How to Decide the Number of Layers and Nodes in a Neural Network
Configuring the number of layers and nodes is an essential step when setting up the neural network architecture, and the efficiency of the configuration always has a crucial impact on the predictability of neural networks.
In the beginning, I would like to specify that the best way to solve this problem is to carry out systematic experimentation and there is not a commonly accepted and standard method to decide the number of layers.
Before going into methods, it is significant to know why we have multiple layers. On the one hand, a single-layer neural network can only be used to represent linearly separable functions.
Once the underlying patterns are non-linear and complex, a single-layer neural network will fail to capture them. On the other hand, deep neural networks are experimented with to be more efficient, but sometimes it is hard to find the optimal number of layers.
Moreover, there are very few situations where performance improves with more than one hidden layer.
One hidden layer is sufficient for many problems; however, it should be noticed that a greater depth does result in better generalization for a wide variety of tasks, implying that deeper architectures have a useful prior over the shallow ones.
First, hidden layers may sometimes be redundant as linear and generalized linear models can solve a variety of problems. Linear models work perfectly if the data is linearly separable, or nonlinearities are hard to be recognized from the noisy and small databases. In other words, one should always consider using a simple network with an input layer and an output layer.
Next, with one or two hidden layers, neural networks can approximate any function that maps one finite space to another and represent an arbitrary decision boundary with rational activation functions to any accuracy.
This conclusion derives from the universal approximation theorem that states a neural network with a single hidden layer can approximate any well-behaved function from a space to another.
Also, additional hidden layers do not generate much improvement in the results. But the problem is that such theorem doesn’t specify how many nodes are needed in the layers and how difficult it will be for such a neural network to learn the pattern.
A neural network of greater depth can also approximate the function with higher generation and efficiency, especially for the complex problems in computer vision.
Lastly, once we have made up the decision to use deep neural networks, we can turn to (i)automated search strategies, (ii)pretrained network models,(iii) growing,(iv)pruning, and (v)genetic methods to specify the number of layers.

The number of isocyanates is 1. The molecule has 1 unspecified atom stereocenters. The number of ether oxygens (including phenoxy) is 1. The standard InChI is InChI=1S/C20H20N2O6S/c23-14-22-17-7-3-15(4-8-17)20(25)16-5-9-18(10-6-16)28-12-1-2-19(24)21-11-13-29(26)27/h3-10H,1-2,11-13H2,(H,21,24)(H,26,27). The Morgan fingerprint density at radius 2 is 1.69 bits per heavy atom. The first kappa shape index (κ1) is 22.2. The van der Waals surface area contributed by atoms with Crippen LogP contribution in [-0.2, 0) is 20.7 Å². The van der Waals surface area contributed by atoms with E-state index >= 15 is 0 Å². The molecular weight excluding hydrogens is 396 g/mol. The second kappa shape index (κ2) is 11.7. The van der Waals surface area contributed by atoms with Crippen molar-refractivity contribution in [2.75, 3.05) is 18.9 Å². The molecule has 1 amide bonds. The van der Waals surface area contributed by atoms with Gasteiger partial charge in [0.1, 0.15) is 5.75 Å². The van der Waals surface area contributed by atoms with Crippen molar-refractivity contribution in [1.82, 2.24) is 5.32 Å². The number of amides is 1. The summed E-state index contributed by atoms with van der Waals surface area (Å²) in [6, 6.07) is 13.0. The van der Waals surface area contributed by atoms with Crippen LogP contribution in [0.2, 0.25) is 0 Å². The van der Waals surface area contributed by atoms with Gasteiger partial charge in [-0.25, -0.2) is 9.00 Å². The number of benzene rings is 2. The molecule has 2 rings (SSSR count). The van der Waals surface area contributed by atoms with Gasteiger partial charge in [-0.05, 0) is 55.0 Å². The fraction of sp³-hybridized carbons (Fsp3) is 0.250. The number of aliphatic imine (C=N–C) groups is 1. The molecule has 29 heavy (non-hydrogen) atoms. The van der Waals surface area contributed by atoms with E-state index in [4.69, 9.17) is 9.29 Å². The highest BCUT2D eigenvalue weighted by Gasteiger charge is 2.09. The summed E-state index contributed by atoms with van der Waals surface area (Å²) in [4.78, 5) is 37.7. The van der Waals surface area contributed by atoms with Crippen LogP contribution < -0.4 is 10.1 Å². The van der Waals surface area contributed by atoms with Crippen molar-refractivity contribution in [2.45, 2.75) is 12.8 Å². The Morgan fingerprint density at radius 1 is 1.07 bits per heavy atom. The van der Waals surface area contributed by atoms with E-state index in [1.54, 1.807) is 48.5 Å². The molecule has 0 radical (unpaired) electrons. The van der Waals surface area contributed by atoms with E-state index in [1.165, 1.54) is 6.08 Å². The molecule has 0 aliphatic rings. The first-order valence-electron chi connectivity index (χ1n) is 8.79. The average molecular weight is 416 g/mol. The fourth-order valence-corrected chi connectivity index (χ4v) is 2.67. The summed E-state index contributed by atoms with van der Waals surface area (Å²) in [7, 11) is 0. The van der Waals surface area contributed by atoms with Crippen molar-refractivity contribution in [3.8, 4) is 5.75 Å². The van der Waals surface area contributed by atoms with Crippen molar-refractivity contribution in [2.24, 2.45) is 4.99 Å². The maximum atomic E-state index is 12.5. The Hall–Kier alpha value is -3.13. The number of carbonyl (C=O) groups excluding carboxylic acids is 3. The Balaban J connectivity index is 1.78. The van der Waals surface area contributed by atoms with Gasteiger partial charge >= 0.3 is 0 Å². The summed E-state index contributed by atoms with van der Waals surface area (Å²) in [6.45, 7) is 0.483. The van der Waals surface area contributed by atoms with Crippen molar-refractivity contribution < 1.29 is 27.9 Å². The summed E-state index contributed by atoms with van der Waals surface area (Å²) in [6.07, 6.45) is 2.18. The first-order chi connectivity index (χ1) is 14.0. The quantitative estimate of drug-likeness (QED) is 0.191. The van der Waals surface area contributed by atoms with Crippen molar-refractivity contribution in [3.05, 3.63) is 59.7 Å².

A rule of thumb indicates that a neural network with 3 to 5 hidden layers can solve most of the high-dimensional problems. (i) Automated search runs preset strategies to loop through a set of configurations and then come up with the best network architecture. Some common strategies used include random search, grid search, heuristic search, exhaustive search.
The heuristic method will search across configurations with a genetic algorithm or a Bayesian optimization; Grid search tries each configuration from combinations of the hyperparameters. (ii) Using configuration from pretrained models is also a good choice and often generates competent results, especially those in computer vision and NLP like VGG19, ResNet50, etc. (iii) Growing approaches start with a small network with a limited number of input nodes and layers, then inserts layers with some specific criterion.
Common growing methods include Cascade-Correlation, Meiosis Networks, and Automatic Structure Optimization. (iv) Pruning approaches prune a network with a much deeper structure than a necessary one. Hessian matrix is often used here. (v) Genetic methods can also be used to select an optimal network structure.
The methods mentioned here would be enough to solve the problem, but a more challenging task is to determine the nodes in each layer. More importantly, I want to emphasize that the increasing number of hidden layers will increase the complexity of the model and excessive hidden layers often lead to overfitting.
To sum up, to determine the number of layers in a neural network, it should be started from a simple architecture as one or two layers can solve the problems in most cases. And when it comes to a deep neural network, a systematic experiment is always a more reliable choice but there is always a tradeoff between overfitting and accuracy.